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It’s always tough to say goodbye to a hometown band when they leave the city, but These United States has happily had multiple hometowns since the band began. The final remaining D.C. resident, guitar player J.Tom Hnatow, is headed to North Carolina to follow his girlfriend as she begins grad school. TUS is billing tonight’s Black Cat show as their farewell to D.C., but we managed to snag an exit interview with ringleader Jesse Elliott beforehand. A condensed transcript with the always quirky frontman follows.
Washington City Paper: When did this adventure begin?
Jesse Elliot: 2005, actually. Near the end of ‘05 was our first show, but you know it morphed quite a bit along the way. 2008 is when we started touring really hard and put out our first two albums.
WCP: Do you have fond memories of your earliest time as a D.C. band?
JE: It almost all has to do with meeting other people. Music is a collaborative venture. Meeting Mark Heidinger [of Vandaveer] at a show… the first time I heard Rose [Guerin] sing… meeting Laura Burhenn… I’m walking through these memories right now in my mind and I can actually picture it, which is rare for me because I have an awful memory.
WCP: I hear rumors that you might be collaborating with [former D.C. resident] Burhenn, is there any truth to that?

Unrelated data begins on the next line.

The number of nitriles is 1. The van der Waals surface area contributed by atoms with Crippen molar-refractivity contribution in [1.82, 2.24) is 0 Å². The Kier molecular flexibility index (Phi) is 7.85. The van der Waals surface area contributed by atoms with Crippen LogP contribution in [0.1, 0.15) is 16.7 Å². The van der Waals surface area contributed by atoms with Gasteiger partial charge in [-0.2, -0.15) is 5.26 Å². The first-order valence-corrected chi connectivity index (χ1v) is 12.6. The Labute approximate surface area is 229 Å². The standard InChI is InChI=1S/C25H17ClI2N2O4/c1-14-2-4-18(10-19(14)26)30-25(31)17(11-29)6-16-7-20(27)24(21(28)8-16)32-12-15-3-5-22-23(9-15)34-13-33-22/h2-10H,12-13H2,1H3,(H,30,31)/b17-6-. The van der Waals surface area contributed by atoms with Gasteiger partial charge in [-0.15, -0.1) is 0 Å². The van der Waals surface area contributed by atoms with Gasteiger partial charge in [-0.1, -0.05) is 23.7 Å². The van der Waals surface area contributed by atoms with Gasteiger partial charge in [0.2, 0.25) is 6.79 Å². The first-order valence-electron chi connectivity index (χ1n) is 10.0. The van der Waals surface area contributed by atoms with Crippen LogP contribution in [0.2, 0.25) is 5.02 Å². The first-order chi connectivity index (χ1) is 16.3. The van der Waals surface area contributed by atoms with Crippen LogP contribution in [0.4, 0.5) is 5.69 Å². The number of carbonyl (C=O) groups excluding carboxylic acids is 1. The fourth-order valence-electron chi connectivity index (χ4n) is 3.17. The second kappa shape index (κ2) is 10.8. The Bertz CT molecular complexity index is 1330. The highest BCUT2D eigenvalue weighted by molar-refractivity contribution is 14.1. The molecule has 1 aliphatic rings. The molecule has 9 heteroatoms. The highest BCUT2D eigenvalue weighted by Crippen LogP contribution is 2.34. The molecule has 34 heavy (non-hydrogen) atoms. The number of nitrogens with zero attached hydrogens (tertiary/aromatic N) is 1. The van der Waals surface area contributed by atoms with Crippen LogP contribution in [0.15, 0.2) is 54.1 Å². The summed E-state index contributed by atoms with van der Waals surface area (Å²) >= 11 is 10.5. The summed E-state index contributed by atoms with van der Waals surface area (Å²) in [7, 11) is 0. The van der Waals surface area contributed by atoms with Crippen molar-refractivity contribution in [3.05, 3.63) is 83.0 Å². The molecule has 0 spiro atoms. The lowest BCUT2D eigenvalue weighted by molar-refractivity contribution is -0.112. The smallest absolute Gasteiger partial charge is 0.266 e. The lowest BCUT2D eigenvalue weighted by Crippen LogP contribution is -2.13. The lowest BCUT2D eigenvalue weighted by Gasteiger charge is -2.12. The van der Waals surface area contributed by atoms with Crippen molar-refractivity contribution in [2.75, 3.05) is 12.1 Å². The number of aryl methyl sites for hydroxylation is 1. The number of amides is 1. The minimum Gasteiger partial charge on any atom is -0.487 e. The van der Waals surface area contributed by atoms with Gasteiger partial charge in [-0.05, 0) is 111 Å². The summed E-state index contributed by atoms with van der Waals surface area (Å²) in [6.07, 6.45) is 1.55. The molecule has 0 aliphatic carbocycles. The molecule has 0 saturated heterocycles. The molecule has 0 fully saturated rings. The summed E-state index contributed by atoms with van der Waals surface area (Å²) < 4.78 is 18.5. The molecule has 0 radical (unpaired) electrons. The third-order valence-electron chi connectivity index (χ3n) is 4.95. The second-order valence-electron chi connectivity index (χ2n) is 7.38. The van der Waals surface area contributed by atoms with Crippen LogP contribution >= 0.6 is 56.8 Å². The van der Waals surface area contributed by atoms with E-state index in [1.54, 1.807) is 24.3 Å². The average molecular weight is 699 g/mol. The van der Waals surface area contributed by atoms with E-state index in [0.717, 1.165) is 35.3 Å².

JE: Yeah, she’s touring with Bright Eyes right now when she doesn’t do The Mynabirds—-she does keys and vocals in Bright Eyes. She was here last week, and Justin [Craig, of These United States] comes to New York pretty often. She was in town and had played a show, and we had some things we were both excited about. If things go as planned, and they almost never do, she may have a little spot on our next album.
WCP: Are there any early shows you remember playing that were a big deal?
JE: Yeah, I think we were actually really fortunate and a lot of that had to do with The Federal Reserve [a now-defunct recurring songwriter’s showcase at Iota]. Trying to pick a memory from that would be like wandering through an old attic that had been soaked in booze and set on fire.
It sounds funny to say it, but we’ve kind of always been half a D.C. band and half not. D.C. was one of the first places we had some big shows at, like the first time we played the main stage [at the Black Cat]. That was the place I remember coming and seeing heroes of mine like Olivia Mancini, The Cassettes… it was a place that we’d seen people play before, and it’s a special moment seeing you’ve gotten to that point.